(Updates with Impala comment in seventh paragraph.)
June 11 (Bloomberg) -- The union on strike at the world’s biggest platinum producers is consulting its members after the latest effort to break the four-month deadlock ended in failure and without any plans for further negotiations.
Government-led talks to resolve the dispute over pay ended June 9 without agreement between the Association of Mineworkers and Construction Union and Anglo American Platinum Ltd., Impala Platinum Holdings Ltd. and Lonmin Plc. Nomura International Plc analysts predicted the walkout will end months from now in companies restructuring their operations.
More than 70,000 AMCU members have been on strike since Jan. 23 to back a demand that wages for the lowest paid underground employees be more than doubled to 12,500 rand ($1,175) a month by 2017. The companies have said they can’t afford that and offered increases of as much as 10 percent.
“We think the market has repeatedly become over- enthusiastic about the likelihood of a resolution because it has not understood AMCU’s core stance on the 12,500 rand,” Peter Attard Montalto, an emerging-markets strategist at Nomura in London, said in a note to clients. “That it is the basic salary and is non-negotiable.”
The AMCU plans to get feedback from members through next week on what to do next, Jimmy Gama, treasurer for the union, said by phone today.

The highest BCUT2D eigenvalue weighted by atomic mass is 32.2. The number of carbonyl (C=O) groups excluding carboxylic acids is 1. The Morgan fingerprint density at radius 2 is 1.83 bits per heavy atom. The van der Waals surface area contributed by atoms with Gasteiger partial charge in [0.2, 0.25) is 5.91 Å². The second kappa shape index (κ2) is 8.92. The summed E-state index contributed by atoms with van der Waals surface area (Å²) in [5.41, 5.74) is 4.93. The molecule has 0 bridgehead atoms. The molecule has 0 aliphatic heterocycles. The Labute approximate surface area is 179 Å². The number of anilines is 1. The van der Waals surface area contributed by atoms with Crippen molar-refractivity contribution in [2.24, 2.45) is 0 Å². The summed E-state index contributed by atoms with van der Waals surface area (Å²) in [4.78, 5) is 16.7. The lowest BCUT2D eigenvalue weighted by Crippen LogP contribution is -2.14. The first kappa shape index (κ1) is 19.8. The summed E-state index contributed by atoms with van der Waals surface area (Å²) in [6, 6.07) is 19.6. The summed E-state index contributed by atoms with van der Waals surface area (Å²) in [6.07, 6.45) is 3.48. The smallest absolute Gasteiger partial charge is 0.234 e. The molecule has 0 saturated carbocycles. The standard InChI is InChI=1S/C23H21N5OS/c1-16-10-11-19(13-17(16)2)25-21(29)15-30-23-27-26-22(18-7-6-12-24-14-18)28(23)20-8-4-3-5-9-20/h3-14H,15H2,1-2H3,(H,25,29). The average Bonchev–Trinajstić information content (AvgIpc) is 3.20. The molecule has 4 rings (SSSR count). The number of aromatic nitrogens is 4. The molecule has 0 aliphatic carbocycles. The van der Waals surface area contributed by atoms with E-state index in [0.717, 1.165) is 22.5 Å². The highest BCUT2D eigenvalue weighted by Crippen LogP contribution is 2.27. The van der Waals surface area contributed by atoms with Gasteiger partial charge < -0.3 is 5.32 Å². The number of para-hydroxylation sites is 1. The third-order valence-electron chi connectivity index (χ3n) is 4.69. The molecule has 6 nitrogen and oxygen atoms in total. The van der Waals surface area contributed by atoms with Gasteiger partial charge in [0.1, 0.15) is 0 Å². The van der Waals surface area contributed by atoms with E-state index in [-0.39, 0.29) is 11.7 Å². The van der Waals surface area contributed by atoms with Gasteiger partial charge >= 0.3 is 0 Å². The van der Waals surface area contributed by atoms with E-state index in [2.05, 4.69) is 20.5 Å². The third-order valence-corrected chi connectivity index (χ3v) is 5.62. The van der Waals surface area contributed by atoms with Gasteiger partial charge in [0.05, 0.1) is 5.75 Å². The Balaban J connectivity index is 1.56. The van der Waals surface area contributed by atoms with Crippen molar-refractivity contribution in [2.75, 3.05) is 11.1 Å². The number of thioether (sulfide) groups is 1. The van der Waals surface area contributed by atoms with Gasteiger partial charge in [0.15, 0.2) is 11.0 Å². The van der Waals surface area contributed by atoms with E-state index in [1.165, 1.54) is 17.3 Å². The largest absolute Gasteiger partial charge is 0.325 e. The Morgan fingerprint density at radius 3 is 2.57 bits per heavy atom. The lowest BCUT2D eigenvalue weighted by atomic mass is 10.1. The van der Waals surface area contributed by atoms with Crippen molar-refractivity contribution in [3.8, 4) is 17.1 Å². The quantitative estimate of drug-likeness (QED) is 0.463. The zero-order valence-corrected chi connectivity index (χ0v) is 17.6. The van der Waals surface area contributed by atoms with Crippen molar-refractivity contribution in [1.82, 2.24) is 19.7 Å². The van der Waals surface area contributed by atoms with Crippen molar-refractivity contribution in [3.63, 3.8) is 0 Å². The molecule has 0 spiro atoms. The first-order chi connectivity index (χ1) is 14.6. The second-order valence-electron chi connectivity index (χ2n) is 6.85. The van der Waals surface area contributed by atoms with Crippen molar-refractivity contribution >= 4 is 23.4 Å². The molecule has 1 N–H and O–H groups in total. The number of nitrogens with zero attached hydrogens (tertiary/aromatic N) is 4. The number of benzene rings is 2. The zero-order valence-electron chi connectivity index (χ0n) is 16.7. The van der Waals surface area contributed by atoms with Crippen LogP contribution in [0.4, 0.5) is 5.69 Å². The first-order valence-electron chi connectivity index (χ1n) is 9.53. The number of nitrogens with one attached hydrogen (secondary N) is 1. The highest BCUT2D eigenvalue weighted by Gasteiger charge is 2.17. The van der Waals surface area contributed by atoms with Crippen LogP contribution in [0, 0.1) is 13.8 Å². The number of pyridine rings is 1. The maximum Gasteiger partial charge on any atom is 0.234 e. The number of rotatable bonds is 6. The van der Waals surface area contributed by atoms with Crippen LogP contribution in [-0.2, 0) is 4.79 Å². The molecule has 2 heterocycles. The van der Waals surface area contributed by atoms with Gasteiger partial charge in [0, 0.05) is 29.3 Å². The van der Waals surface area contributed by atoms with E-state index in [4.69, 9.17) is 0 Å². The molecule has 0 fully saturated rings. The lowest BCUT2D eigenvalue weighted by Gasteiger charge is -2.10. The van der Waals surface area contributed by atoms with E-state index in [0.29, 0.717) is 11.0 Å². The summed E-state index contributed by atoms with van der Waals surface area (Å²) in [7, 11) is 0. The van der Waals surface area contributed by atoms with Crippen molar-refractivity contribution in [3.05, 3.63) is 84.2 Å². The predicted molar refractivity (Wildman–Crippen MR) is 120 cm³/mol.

No discussions with the union are scheduled, Charmane Russell, a spokeswoman for the companies, said in a phone interview. “The producers have gone as far as they can go.”
The producers and the union made progress in some areas during the government-led talks, Johan Theron, a spokesman for Impala Platinum, said by phone today. Contact between his company and the AMCU continues “at the highest possible level,” he said.
“It doesn’t mean that there are negotiations, but I think everyone understands the seriousness of the situation,” Theron said. “It is the natural next step before one potentially takes more dire steps.”
The next events in the dispute could be further talks that fail to achieve resolution, followed by discussions between the AMCU and mine owners about reorganizing their operations, Nomura’s Attard Montalto said.
“Eventual restructuring occurs, with a very high risk of violence between those workers who have chosen to stay and those who are fired,” he said.